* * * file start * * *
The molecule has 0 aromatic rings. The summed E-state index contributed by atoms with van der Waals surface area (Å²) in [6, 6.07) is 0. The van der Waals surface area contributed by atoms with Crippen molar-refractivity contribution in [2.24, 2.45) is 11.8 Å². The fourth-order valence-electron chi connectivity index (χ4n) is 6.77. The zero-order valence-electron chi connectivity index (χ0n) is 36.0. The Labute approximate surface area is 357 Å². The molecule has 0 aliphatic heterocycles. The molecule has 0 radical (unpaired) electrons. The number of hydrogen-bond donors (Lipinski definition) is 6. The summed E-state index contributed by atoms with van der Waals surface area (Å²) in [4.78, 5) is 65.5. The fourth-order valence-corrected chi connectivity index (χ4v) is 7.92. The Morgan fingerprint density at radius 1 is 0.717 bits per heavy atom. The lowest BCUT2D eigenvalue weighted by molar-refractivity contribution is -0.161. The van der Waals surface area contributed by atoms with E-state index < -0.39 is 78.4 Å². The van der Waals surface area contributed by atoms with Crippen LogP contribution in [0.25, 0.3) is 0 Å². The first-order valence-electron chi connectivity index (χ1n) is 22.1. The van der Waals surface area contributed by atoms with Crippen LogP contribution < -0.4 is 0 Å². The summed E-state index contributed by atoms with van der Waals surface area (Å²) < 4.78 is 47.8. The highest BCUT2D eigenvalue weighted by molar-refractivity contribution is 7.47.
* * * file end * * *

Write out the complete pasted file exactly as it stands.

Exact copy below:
The molecule has 0 aromatic rings. The summed E-state index contributed by atoms with van der Waals surface area (Å²) in [6, 6.07) is 0. The van der Waals surface area contributed by atoms with Crippen molar-refractivity contribution in [2.24, 2.45) is 11.8 Å². The fourth-order valence-electron chi connectivity index (χ4n) is 6.77. The zero-order valence-electron chi connectivity index (χ0n) is 36.0. The Labute approximate surface area is 357 Å². The molecule has 0 aliphatic heterocycles. The molecule has 0 radical (unpaired) electrons. The number of hydrogen-bond donors (Lipinski definition) is 6. The summed E-state index contributed by atoms with van der Waals surface area (Å²) in [4.78, 5) is 65.5. The fourth-order valence-corrected chi connectivity index (χ4v) is 7.92. The Morgan fingerprint density at radius 1 is 0.717 bits per heavy atom. The lowest BCUT2D eigenvalue weighted by molar-refractivity contribution is -0.161. The van der Waals surface area contributed by atoms with E-state index < -0.39 is 78.4 Å². The van der Waals surface area contributed by atoms with Crippen LogP contribution in [0.25, 0.3) is 0 Å². The first-order valence-electron chi connectivity index (χ1n) is 22.1. The van der Waals surface area contributed by atoms with Crippen LogP contribution < -0.4 is 0 Å². The summed E-state index contributed by atoms with van der Waals surface area (Å²) < 4.78 is 47.8. The highest BCUT2D eigenvalue weighted by molar-refractivity contribution is 7.47.